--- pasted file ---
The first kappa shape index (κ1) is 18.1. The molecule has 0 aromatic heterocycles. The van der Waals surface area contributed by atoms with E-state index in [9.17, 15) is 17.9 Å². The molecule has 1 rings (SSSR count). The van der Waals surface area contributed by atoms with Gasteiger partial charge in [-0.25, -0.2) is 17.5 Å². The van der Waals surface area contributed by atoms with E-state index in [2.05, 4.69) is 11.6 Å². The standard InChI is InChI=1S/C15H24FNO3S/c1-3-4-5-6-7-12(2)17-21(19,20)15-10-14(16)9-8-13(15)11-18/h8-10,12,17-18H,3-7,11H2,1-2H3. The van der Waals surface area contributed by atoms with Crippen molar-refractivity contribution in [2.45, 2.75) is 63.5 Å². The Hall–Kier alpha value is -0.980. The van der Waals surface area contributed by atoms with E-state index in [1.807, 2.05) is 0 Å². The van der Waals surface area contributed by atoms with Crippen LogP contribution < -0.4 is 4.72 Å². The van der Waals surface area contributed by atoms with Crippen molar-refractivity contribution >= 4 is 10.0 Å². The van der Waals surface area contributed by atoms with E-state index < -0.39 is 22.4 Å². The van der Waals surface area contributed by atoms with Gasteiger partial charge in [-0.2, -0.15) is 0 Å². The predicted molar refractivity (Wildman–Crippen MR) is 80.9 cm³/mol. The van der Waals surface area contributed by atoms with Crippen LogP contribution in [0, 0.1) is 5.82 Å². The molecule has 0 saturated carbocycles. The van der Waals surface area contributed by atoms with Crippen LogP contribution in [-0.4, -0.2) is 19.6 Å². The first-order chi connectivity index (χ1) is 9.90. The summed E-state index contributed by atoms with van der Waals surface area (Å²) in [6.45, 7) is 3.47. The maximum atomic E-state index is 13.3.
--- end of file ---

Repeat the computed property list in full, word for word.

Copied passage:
The first kappa shape index (κ1) is 18.1. The molecule has 0 aromatic heterocycles. The van der Waals surface area contributed by atoms with E-state index in [9.17, 15) is 17.9 Å². The molecule has 1 rings (SSSR count). The van der Waals surface area contributed by atoms with Gasteiger partial charge in [-0.25, -0.2) is 17.5 Å². The van der Waals surface area contributed by atoms with E-state index in [2.05, 4.69) is 11.6 Å². The standard InChI is InChI=1S/C15H24FNO3S/c1-3-4-5-6-7-12(2)17-21(19,20)15-10-14(16)9-8-13(15)11-18/h8-10,12,17-18H,3-7,11H2,1-2H3. The van der Waals surface area contributed by atoms with Crippen molar-refractivity contribution in [2.45, 2.75) is 63.5 Å². The Hall–Kier alpha value is -0.980. The van der Waals surface area contributed by atoms with E-state index in [1.807, 2.05) is 0 Å². The van der Waals surface area contributed by atoms with Crippen LogP contribution < -0.4 is 4.72 Å². The van der Waals surface area contributed by atoms with Crippen molar-refractivity contribution >= 4 is 10.0 Å². The van der Waals surface area contributed by atoms with E-state index < -0.39 is 22.4 Å². The van der Waals surface area contributed by atoms with Gasteiger partial charge in [-0.2, -0.15) is 0 Å². The predicted molar refractivity (Wildman–Crippen MR) is 80.9 cm³/mol. The van der Waals surface area contributed by atoms with Crippen LogP contribution in [0, 0.1) is 5.82 Å². The molecule has 0 saturated carbocycles. The van der Waals surface area contributed by atoms with Crippen LogP contribution in [-0.4, -0.2) is 19.6 Å². The first-order chi connectivity index (χ1) is 9.90. The summed E-state index contributed by atoms with van der Waals surface area (Å²) in [6.45, 7) is 3.47. The maximum atomic E-state index is 13.3.